sexual orientation bias

The EEOC has officially unveiled yet another way employees can sue you for discrimination.  

The agency announced that it has filed its first two sex discrimination cases based on sexual orientation.

EEOC‘s Philadelphia District Office filed suit in U.S. District Court for the Western District of Pennsylvania against Scott Medical Health Center. The agency filed a separate suit in U.S. District Court for the District of Maryland, Baltimore Division, against Pallet Companies, doing business as IFCO Systems NA.

In the case against Scott Medical Health Center, EEOC charged that a gay male employee was subjected to harassment because of his sexual orientation. The agency said that the male employee’s manager repeatedly referred to him using anti-gay epithets and made other offensive comments about his sexuality and sex life.

When the employee complained to the clinic director, the director responded that the manager was “just doing his job,” and refused to take any action to stop the harassment, according to the suit.

After enduring weeks of such comments by his manager, the employee quit rather than endure further harassment, the EEOC claimed.

Retaliation alleged, too

In its suit against IFCO Systems, EEOC charged that a lesbian employee was harassed by her supervisor because of her sexual orientation. Her supervisor made numerous comments to her regarding her sexual orientation and appearance, such as “I want to turn you back into a woman” and “You would look good in a dress,” the agency said.

At one point, the supervisor blew a kiss at her and circled his tongue at her in a suggestive manner, EEOC alleged. The employee complained to management and called the employee hotline about the harassment. IFCO fired the female employee just a few days later in retaliation for making the complaints.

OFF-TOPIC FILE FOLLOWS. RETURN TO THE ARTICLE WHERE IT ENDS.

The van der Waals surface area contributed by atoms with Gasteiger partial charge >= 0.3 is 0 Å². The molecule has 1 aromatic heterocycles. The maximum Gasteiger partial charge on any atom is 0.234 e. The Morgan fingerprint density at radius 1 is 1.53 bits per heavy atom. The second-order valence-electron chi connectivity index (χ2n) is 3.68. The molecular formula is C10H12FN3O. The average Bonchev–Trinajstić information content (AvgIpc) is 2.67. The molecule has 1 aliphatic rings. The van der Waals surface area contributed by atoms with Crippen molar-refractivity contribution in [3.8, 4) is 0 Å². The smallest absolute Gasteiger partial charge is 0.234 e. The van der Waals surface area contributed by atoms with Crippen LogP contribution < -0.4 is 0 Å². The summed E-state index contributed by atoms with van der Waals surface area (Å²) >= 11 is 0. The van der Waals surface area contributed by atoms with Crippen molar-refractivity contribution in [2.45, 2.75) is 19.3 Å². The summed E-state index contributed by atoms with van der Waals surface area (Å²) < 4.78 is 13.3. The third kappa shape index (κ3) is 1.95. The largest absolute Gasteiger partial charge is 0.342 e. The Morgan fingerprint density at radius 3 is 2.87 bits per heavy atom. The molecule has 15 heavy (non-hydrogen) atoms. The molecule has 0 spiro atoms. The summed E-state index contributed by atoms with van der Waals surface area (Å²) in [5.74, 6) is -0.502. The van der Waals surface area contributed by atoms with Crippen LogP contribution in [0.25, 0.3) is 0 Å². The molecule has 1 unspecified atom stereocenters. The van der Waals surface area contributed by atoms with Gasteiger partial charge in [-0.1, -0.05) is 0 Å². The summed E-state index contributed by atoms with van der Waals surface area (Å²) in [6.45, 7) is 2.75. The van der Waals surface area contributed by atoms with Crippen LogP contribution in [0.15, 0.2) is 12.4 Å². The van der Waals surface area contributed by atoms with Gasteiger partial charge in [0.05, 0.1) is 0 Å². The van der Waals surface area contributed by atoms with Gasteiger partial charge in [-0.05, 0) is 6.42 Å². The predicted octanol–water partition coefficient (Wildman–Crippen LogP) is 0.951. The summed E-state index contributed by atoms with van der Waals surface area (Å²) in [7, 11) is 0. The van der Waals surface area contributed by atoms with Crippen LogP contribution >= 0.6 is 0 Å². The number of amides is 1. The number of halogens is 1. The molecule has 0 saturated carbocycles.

Long time coming

Although these are the first lawsuits of their kind filed by the EEOC against private employers, the agency has maintained its stance that sexual orientation bias is covered under Title VII since 2013. No federal appeals court has ruled Title VII covers sexual orientation, however.

In a ruling last summer that covered only federal employees and contractors, the agency determined that sexual orientation discrimination is, by its very nature, discrimination because of sex.

In that case, EEOC explained the reasons why Title VII’s prohibition of sex discrimination includes discrimination because of sexual orientation:

  • Sexual orientation discrimination necessarily involves treating workers less favorably because of their sex because sexual orientation as a concept cannot be understood without reference to sex
  • Sexual orientation discrimination is rooted in non-compliance with sex stereotypes and gender norms, and employment decisions based in such stereotypes and norms have long been found to be prohibited sex discrimination under Title VII, and
  • Sexual orientation discrimination punishes workers because of their close personal association with members of a particular sex, such as marital and other personal relationships.

Prior to filing the two landmark lawsuits, the agency has administratively handled a number of cases where employees have alleged discrimination based on their sexual orientation.

In the past, a number of courts have ruled that sexual orientation isn’t covered under federal anti-discrimination law — saying that discriminating against an employee based on sexual preference is different than discriminating against someone because of their gender.

We’ll keep you posted.

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